There has been intense fighting in Ukraine as the sides get in some last licks ahead of the planned ceasefire. The Guardian reported the Ukrainian military saying 11 soldiers had been killed and 40 wounded in the past 24 hours, while there were also reports of numerous civilians being killed.
The agreement, reached in Minsk on Thursday, is set to come into effect at midnight local time on Saturday; but violent clashes have continued around the contested territory, prompting the US to criticize Russia, while the EU and the G7 warned late on Friday of fresh sanctions if the deal is not implemented:
We urge all sides to adhere strictly to the provisions of the Package and to carry out its measures without delay, starting with a ceasefire on the 15th of February. All parties should refrain from actions in the coming days that would hinder the start of the ceasefire. The G7 stands ready to adopt appropriate measures against those who violate the “Minsk package” and therefore intensify the costs for them, in particular against those who do not observe the agreed comprehensive ceasefire and withdrawal of heavy weapons.
* WORLD * ISIS militants were reported to be in control of the Iraqi town of al-Baghdadi and threatening a nearby airbase – apparently a complex the size of Boulder, Colorado – where some 400 US service personnel, who have been training Iraqi forces, are stationed. One attack on the base has reportedly already been repulsed.
In Argentina, a federal prosecutor on Friday asked a judge to charge the country’s President Cristina Kirchner and others over an alleged cover-up of a 1994 bombing.
The Wall Street Journal reported that Iran’s Supreme Leader Ayatollah Khamenei sent a secret letter to President Obama related to the ongoing nuclear talks.
New England is braced for another severe storm this weekend, with blizzard and winter storm warnings in place for much of the region. Boston’s MBTA announced it was suspending all services for Sunday and would make a decision about Monday subsequently. The storm comes as Boston and the surrounding region is already struggling to clear unprecedented amounts of snowfall.
* POLITICS * Oregon’s Governor John Kitzhaber is to resign amid continuing questions concerning his fiancee’s role as a consultant, and announced he would step down next Wednesday. Kitzhaber, a long-serving Democrat, insisted he had broken no laws, and said: “Nonetheless, I understand that I have become a liability to the very institutions and policies to which I have dedicated my career and, indeed, my entire adult life.” Oregon’s Secretary of State Kate Brown is in line to replace him, which would make her the nation’s first openly bisexual Governor.
President Obama went to Palo Alto for a summit on cybersecurity and consumer protection, urging private companies to be more open about sharing cyber-threat information. The CEO of Apple was there, but the bosses of Yahoo! Google and Facebook were not. During his trip, the President sat down with Re/code‘s Kara Swisher for a conversation about a range of tech-focused topics.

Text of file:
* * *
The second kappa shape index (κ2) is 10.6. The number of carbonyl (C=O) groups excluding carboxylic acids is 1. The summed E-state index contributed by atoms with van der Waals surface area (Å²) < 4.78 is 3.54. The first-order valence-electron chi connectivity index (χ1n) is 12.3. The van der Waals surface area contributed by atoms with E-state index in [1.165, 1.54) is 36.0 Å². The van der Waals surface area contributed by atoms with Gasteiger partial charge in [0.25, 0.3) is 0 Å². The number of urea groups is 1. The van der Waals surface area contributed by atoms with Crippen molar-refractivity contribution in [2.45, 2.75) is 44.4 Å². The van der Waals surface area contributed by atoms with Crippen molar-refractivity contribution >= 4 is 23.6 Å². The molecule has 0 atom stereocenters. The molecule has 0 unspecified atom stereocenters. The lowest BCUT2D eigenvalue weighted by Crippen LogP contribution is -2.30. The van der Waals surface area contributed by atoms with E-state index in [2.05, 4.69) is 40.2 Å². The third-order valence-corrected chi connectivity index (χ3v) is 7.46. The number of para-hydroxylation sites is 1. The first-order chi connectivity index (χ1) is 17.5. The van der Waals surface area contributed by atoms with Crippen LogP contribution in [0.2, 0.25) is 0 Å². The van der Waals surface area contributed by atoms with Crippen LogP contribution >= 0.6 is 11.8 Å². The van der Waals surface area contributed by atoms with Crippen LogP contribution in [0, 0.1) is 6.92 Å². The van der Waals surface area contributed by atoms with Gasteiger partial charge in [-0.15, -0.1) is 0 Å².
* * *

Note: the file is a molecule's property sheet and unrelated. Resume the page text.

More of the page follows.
Pennysylvania’s newly-elected Governor, Tom Wolf, imposed a moratorium on the death penalty in the state, a campaign promise which could lead to a legal challenge from prosecutors. According to Reuters, there are currently 186 inmates in Pennsylvania sentenced to be executed, while Pennsylvania has executed three inmates since reinstatement of the death penalty in 1976.
* BUSINESS * Engineering giant Rolls-Royce reported its first fall in revenues for a decade, warning on profits and announcing 2,600 job losses.
On Friday, Brent crude closed above $60/barrel for the first time in 2015.
* MEDIA * Tributes, tales and and tears flowed for David Carr, the New York Times media writer who died on Thursday night at the age of 58. Times’ Public Editor Margaret Sullivan curates the wake.
The Daily Mirror printed its first open apology to the victims of phone hacking. “It was unlawful and should never have happened and fell far below the standards our readers expect and deserve,” the paper wrote.
The BBC interviewed a labrador called Bounce, who’s apparently able to sense your mood through facial recognition. But it was the brilliantly minimalist caption that sent this particular piece of fluff viral: (image BBC)
* SPORTS * The ICC Cricket World Cup is under way in Australia, with one of the opening games being England against the hosts in Melbourne. Sunday’s match between India and Pakistan could be the most-watched in the history of the sport. Follow live coverage of the tournament at The Guardian here; ESPN Cricinfo here; the BBC here.
It’s the NBA All-Star Weekend in New York City. Here’s ESPN’s Fan Guide. The marketing folks at Gatorade have decided to revive their famous “Be Like Mike” spot for the brand’s 50th anniversary.
* CULTURE * Talking of anniversaries, there’s a pretty special one coming up on Sunday – Saturday Night Live‘s 40th birthday celebration sees a live three-and-a-half hour gala with a remarkable cast of characters and guests.
Here’s SNL’s 13 best fake ads as chosen by real ad execs.
Of course, there’ll be plenty of comedy before that, since Saturday is Valentine’s Day. Ana Swanson at the Washington Post’s Wonkblog has everything you ever wanted to know about love, in 25 maps and charts.
In Britain, staff at hardware store B&Q may or may not have been told to read Fifty Shades of Grey in anticipation of a spike in demand for bondage gear after the movie opens this weekend. Of course it’s possible they may heave meant this instead: